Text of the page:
A recent article in UK journal Nature suggests that published trial results may not always match the original trial designs.
One of the very first things any child learns about science is that successful experiments must not only be reproducible but must have what they are investigating clearly defined upfront.
This is certainly the case for clinical trials, where the nature of the measurements that are going to be taken to determine the effect of a treatment should be declared upfront. Part of the reason for this is to prevent researchers trawling through masses of data to find selective values that will give the results they want. Experimental design features like double-blinding are in place to prevent this happening as well.
According to the article in Nature, “outcome-switching” is quite common. This is despite numerous codes of conduct set up to prevent it. Since October, the team in the Centre for Evidence-Based Medicine at the University of Oxford, has been checking the outcomes specified in trial protocols against every report in five top medical journals. Alarmingly, they discovered that most had discrepancies – some major.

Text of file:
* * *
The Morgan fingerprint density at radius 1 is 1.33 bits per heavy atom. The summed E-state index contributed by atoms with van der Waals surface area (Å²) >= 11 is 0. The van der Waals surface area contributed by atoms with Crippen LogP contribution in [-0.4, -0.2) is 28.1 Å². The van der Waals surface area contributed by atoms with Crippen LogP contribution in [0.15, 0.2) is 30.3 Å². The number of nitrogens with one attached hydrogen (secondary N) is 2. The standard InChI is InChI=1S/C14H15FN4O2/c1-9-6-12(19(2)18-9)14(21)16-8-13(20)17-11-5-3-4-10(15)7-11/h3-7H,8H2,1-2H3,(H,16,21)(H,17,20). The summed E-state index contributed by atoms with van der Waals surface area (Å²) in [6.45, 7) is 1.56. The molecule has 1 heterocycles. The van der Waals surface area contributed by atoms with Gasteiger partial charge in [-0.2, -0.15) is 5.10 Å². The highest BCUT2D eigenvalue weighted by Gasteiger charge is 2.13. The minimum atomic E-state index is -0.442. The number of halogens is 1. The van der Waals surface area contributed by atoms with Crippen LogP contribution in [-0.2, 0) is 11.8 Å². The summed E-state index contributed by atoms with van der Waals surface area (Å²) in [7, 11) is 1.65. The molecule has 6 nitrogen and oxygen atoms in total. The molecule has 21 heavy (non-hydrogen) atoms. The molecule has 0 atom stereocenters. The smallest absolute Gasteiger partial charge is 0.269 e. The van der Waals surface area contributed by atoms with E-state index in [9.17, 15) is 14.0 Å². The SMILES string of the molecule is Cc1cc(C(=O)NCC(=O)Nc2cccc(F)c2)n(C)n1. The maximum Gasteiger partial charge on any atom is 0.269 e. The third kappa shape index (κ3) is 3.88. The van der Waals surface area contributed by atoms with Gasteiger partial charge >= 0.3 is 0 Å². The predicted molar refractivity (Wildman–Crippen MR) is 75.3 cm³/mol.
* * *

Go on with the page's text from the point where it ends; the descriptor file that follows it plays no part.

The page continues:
The group wrote to each journal in question pointing out the “errors.” Some published full retractions as you’d expect. However, others argued that it was OK to identify the “pre-specified” outcomes after a trial had begun – which seems confused to say the least.
Outcome switching is not tolerated at school – and it should certainly not when lives are at stake. There is nothing wrong with looking at data for hitherto unsuspected patterns but the right thing to do is to follow these discoveries with a properly designed trial – not to pretend you were looking for them all along!
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